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Yasha Dalheimer

August 22, 1945 ~ June 27, 2022 (age 76)


The wind came for Yasha to be free on June 27, 2022. He passed away unexpectedly at age 76, after several hospitalizations at the Aspirus Hospital in Wausau, Wisconsin. Some family and friends were able to say goodbye. Wherever he was, whatever he was doing, he animated the world with his intelligence, curiosity, energy and humor.

Yasha (James) Joseph Dalheimer was born on August 22, 1945, in La Crosse, Wisconsin. He was the natural son of Martha L. Myszka and R. C. Benaszewski. He was the much-loved son of Frances (Vrobel) and Ervin Dalheimer, their family of four residing in Eau Claire, Wisconsin. He often expressed his appreciation for all the people who loved, helped and taught him.

After attending Regis High School in Eau Claire, he earned a bachelor's degree in English from UW Eau Claire, and a master’s degree in English from the University of Iowa. His professors influenced him throughout his career. When a professor told him the Russian name for James, he knew that would be his name – Yasha, which he made legal. A google search of his name revealed that it had been sent into space on a list with other earthling names.

He had a natural talent for learning the Russian language, and he traveled many times in Europe and the Soviet Union. In 1968 he was part of a program sponsored by Radio Liberty, improving his Russian and knowledge of the country, traveling on the Trans-Siberian Railway.

For 39 years, Yasha was a high school English teacher. He taught briefly in New Richmond; Chippewa Falls; Stephenson, Michigan; and St. John’s Military Academy, Delafield. He never taught at a driving school. Bozhe moi.  People might not know that he also played the violin in the Wausau Symphony Orchestra, and enjoyed skiing trips with friends to the UP and the western U.S.

In December, 1972, he joined the faculty at Wausau East High School, in Wausau, Wisconsin, where he made life-long friends. For many rewarding years he instilled a love for fine literature in his students, assigning challenges: Brothers Karamozov, Grapes of Wrath. He believed in teenagers and the ability of his “Duckies” to do their best in reading and in imaginative writing. Yasha was also a devoted Forensics director.  He retired from the Wausau School District in 2007. Then he began a new career as a popular substitute teacher. “Yasha’s here today!”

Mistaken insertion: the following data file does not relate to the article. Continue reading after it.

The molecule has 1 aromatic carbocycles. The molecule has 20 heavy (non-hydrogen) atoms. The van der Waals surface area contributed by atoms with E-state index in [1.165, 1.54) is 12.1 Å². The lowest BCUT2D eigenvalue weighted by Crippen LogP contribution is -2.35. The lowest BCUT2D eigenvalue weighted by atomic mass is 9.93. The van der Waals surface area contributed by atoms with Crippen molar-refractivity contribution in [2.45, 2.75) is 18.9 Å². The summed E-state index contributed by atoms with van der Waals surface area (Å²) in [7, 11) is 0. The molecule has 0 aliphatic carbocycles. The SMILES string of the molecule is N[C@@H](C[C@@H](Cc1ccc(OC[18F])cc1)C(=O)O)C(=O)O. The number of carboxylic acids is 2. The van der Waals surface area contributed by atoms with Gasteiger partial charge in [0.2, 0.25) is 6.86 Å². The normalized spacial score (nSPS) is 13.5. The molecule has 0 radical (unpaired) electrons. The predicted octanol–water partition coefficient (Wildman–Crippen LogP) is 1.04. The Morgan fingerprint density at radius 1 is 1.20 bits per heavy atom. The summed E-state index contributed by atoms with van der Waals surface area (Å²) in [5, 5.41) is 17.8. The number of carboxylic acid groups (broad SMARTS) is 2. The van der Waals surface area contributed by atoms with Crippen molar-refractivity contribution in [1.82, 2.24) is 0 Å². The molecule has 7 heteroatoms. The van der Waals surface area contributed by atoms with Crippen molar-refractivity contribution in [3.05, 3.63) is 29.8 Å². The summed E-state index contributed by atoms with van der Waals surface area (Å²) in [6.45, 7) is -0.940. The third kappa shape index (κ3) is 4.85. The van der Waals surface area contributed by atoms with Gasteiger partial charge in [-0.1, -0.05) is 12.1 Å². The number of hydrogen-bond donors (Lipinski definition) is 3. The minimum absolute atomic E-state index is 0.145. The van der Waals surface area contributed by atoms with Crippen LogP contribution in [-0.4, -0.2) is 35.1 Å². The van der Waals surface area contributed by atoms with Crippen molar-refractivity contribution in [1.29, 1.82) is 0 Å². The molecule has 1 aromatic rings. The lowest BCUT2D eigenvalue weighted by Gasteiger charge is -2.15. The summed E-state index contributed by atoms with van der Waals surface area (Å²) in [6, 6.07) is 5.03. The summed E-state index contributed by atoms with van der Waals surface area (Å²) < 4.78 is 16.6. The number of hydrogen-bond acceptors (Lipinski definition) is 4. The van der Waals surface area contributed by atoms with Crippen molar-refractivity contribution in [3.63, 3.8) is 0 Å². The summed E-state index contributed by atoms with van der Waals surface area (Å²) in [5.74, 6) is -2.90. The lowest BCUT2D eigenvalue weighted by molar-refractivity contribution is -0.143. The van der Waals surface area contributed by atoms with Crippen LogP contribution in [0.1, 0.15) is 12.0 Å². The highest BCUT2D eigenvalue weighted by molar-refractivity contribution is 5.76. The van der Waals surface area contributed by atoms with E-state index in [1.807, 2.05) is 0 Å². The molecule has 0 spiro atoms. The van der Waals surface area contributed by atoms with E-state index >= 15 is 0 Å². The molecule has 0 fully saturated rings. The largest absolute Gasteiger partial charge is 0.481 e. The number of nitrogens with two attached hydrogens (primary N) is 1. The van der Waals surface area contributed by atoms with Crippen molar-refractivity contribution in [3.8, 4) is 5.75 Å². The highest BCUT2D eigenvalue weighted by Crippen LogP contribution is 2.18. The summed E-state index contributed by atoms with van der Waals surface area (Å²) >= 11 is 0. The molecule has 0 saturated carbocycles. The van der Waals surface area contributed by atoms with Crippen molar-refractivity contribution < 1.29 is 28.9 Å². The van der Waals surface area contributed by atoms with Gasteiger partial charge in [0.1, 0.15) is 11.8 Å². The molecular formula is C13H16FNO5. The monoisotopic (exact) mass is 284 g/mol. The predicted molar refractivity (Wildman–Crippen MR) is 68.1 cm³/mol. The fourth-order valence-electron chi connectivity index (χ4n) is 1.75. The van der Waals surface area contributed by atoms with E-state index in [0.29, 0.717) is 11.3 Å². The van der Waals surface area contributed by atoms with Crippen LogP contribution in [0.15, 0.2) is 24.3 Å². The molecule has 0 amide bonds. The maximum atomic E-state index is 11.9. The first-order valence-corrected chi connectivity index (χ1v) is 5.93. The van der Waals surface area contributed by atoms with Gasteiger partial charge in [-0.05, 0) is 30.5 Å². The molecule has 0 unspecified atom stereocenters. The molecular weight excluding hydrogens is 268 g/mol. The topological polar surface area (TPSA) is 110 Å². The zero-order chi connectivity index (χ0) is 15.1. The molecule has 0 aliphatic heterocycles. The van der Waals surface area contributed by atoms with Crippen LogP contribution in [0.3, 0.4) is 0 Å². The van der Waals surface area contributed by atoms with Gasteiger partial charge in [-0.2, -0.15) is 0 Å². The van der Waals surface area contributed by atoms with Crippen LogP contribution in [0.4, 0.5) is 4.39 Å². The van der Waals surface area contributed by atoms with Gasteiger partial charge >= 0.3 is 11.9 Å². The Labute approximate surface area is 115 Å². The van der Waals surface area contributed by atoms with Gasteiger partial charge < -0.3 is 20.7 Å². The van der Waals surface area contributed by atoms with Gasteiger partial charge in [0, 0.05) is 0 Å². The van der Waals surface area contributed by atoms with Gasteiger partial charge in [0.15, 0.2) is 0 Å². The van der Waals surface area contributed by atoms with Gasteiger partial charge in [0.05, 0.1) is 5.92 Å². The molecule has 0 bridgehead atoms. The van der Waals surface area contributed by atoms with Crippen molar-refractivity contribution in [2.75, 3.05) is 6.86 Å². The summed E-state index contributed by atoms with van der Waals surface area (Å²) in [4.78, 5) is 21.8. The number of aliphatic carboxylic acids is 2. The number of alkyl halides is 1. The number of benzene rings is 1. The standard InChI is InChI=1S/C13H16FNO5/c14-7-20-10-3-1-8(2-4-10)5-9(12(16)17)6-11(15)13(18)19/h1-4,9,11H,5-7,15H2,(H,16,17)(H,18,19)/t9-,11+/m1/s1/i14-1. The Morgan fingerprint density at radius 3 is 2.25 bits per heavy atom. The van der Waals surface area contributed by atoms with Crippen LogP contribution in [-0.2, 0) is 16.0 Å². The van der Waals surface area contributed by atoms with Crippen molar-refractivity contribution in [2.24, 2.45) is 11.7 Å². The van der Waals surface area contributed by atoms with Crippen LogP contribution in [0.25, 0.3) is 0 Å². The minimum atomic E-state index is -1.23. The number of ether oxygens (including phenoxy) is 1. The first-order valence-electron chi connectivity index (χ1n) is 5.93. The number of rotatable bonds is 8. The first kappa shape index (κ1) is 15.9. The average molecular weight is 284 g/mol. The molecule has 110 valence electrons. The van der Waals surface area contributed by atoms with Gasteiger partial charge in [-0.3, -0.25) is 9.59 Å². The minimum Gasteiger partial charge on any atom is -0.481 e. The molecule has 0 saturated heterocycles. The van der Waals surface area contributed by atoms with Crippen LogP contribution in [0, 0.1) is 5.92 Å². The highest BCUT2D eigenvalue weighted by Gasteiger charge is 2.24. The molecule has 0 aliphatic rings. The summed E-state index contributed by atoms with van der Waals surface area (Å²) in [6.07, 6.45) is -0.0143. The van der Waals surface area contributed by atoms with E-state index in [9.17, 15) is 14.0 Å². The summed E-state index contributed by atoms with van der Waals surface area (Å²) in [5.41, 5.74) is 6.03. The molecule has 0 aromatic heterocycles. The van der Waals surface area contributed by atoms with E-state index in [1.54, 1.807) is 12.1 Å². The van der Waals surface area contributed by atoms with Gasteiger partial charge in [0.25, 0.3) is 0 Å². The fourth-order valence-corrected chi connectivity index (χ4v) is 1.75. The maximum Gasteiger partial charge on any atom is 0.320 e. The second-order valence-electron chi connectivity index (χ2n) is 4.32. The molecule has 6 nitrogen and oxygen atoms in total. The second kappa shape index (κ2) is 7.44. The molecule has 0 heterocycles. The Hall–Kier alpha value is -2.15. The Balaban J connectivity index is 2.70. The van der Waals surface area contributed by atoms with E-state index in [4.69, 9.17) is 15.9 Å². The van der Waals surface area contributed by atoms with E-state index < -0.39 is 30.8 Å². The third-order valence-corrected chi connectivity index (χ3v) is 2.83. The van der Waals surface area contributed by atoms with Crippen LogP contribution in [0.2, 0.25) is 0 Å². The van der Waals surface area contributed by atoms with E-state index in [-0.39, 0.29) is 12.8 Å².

In 1987, after snowshoeing in for miles from Gogebic 505, he bought 13 acres on the Lake Superior shoreline, and he began his relationship with ravines, culverts, chain saws and Lake Superior sunsets. Through his usual hard work, he created Camp Karma, a beautiful natural park. He was helped by acts of friendship such as clearing brush, crafting a “new” trailer and building bridges over the ravine creek and some stairs down to the shore. He loved the force of the November gales, and he loved sharing his land with anyone who would visit the northern edge of the country, and maybe ride the horses to the Black River.

Dilly beans, rhubarb pie, borscht and Russian black bead, butter - he was a great cook who loved to fill his dining room with his families and friends. The organic beans were from his garden, with its four 75-foot bean rows. He enjoyed canning his harvest, especially enjoying the smell of the ingredients packed into the jars for bread-and-butter pickles.

If he wasn’t in the yard crawling through the pickle patch, chopping wood or fixing something with a helpful neighbor, he was probably reading a book or watching public television or Ancient Aliens, conducting a past-life regression, playing with the parrot and the dog, or laughing on the phone. The parrot, who sounded just like Yasha saying, “What? Ok, bye.” He enjoyed helping people, neighborhood happy hours and time away for dinner and a movie with old friends. He seemed larger than life, and unstoppable.

Yasha was genuine and lived a simple but rich life. He had a love for humanity and an enthusiastic view, looking forward to what he would enjoy and learn from his encounters with people. Later this season, one of his great shoreline driftwood fires will honor the passing of this good spirit.

In addition to his parents, he was preceded in death by the horses, Misha and Vanya; the Norwegian Elk Hounds – Kira, Bjorn and Berta; the parrot, Mira. There was always a new pet to love.

He is survived by two sisters, Terri Hagmann (Chuck), Footville, Wisconsin; Sandi Menze (John), Glendale Heights, Illinois; and one brother, Dennis Zielinski (Cindy), Rhinelander, Wisconsin. He is also survived by his dear nieces and nephews and other relatives, close friends and good neighbors. His good puppy, Freya, and his parrot, Tadju, have been tended by neighbors and will be given a home by family members.

Brainard Funeral Home is helping the family with arrangements. A Celebration of Life will be held at Sylvan Hill Park on Sunday, August 28, 2022, from 1 to 4pm. With a program at 2:00. Please bring your own chairs, and maybe a story.

Sylvan Hill Park

1329 Sylvan Street

Wausau, WI 54403

Memorial donations can be sent to Wausau East High School, directed to the Yasha Dalheimer Scholarship Fund, to be given to a student entering the field of secondary education.

Wausau East High School

Attn: Business Office

2607 N 18th Street

Wausau, WI 54403

To send flowers to the family or plant a tree in memory of Yasha Dalheimer, please visit our floral store.

Memorial Tree
A Memorial Tree was planted for Yasha

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Celebration of Life
August 28, 2022

1:00 PM
Sylvan Hill Park Chalet
1329 Sylvan Street
Wausau, WI 54403
Guaranteed delivery before the Celebration of Life begins

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